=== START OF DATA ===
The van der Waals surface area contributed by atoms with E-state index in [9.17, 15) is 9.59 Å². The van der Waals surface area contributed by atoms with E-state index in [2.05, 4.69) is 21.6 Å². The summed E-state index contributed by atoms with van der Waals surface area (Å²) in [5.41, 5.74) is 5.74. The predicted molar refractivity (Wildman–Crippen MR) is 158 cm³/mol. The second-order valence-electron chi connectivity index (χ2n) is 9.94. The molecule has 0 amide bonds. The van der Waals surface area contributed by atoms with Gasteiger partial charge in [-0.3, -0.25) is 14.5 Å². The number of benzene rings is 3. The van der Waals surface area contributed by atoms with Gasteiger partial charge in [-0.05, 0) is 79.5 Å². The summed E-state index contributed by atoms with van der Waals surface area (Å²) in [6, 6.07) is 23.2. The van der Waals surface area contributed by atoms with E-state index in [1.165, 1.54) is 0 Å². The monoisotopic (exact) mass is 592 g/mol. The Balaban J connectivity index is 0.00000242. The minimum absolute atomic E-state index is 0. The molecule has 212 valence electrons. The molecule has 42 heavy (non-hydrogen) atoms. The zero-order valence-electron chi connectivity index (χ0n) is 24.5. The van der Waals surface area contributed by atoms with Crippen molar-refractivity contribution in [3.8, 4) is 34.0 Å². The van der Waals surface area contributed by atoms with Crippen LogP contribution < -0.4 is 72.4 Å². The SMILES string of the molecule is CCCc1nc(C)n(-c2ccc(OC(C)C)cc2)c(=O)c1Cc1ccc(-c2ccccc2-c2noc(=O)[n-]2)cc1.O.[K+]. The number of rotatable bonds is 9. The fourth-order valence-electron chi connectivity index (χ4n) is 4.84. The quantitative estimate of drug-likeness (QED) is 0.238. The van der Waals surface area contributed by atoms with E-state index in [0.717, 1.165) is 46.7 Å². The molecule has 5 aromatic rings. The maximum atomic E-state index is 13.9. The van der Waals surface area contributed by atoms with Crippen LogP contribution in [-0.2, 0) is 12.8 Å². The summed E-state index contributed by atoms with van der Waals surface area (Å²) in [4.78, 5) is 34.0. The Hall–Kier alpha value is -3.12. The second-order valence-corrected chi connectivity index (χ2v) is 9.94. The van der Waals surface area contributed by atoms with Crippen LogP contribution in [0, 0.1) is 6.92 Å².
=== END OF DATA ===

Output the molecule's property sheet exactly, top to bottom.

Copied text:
The van der Waals surface area contributed by atoms with E-state index in [9.17, 15) is 9.59 Å². The van der Waals surface area contributed by atoms with E-state index in [2.05, 4.69) is 21.6 Å². The summed E-state index contributed by atoms with van der Waals surface area (Å²) in [5.41, 5.74) is 5.74. The predicted molar refractivity (Wildman–Crippen MR) is 158 cm³/mol. The second-order valence-electron chi connectivity index (χ2n) is 9.94. The molecule has 0 amide bonds. The van der Waals surface area contributed by atoms with Gasteiger partial charge in [-0.3, -0.25) is 14.5 Å². The number of benzene rings is 3. The van der Waals surface area contributed by atoms with Gasteiger partial charge in [-0.05, 0) is 79.5 Å². The summed E-state index contributed by atoms with van der Waals surface area (Å²) in [6, 6.07) is 23.2. The van der Waals surface area contributed by atoms with E-state index in [1.165, 1.54) is 0 Å². The monoisotopic (exact) mass is 592 g/mol. The Balaban J connectivity index is 0.00000242. The minimum absolute atomic E-state index is 0. The molecule has 212 valence electrons. The molecule has 42 heavy (non-hydrogen) atoms. The zero-order valence-electron chi connectivity index (χ0n) is 24.5. The van der Waals surface area contributed by atoms with Crippen molar-refractivity contribution in [3.8, 4) is 34.0 Å². The van der Waals surface area contributed by atoms with Crippen LogP contribution < -0.4 is 72.4 Å². The SMILES string of the molecule is CCCc1nc(C)n(-c2ccc(OC(C)C)cc2)c(=O)c1Cc1ccc(-c2ccccc2-c2noc(=O)[n-]2)cc1.O.[K+]. The number of rotatable bonds is 9. The fourth-order valence-electron chi connectivity index (χ4n) is 4.84. The quantitative estimate of drug-likeness (QED) is 0.238. The van der Waals surface area contributed by atoms with E-state index in [0.717, 1.165) is 46.7 Å². The molecule has 5 aromatic rings. The maximum atomic E-state index is 13.9. The van der Waals surface area contributed by atoms with Crippen LogP contribution in [-0.2, 0) is 12.8 Å². The summed E-state index contributed by atoms with van der Waals surface area (Å²) in [4.78, 5) is 34.0. The Hall–Kier alpha value is -3.12. The second-order valence-corrected chi connectivity index (χ2v) is 9.94. The van der Waals surface area contributed by atoms with Crippen LogP contribution in [0, 0.1) is 6.92 Å².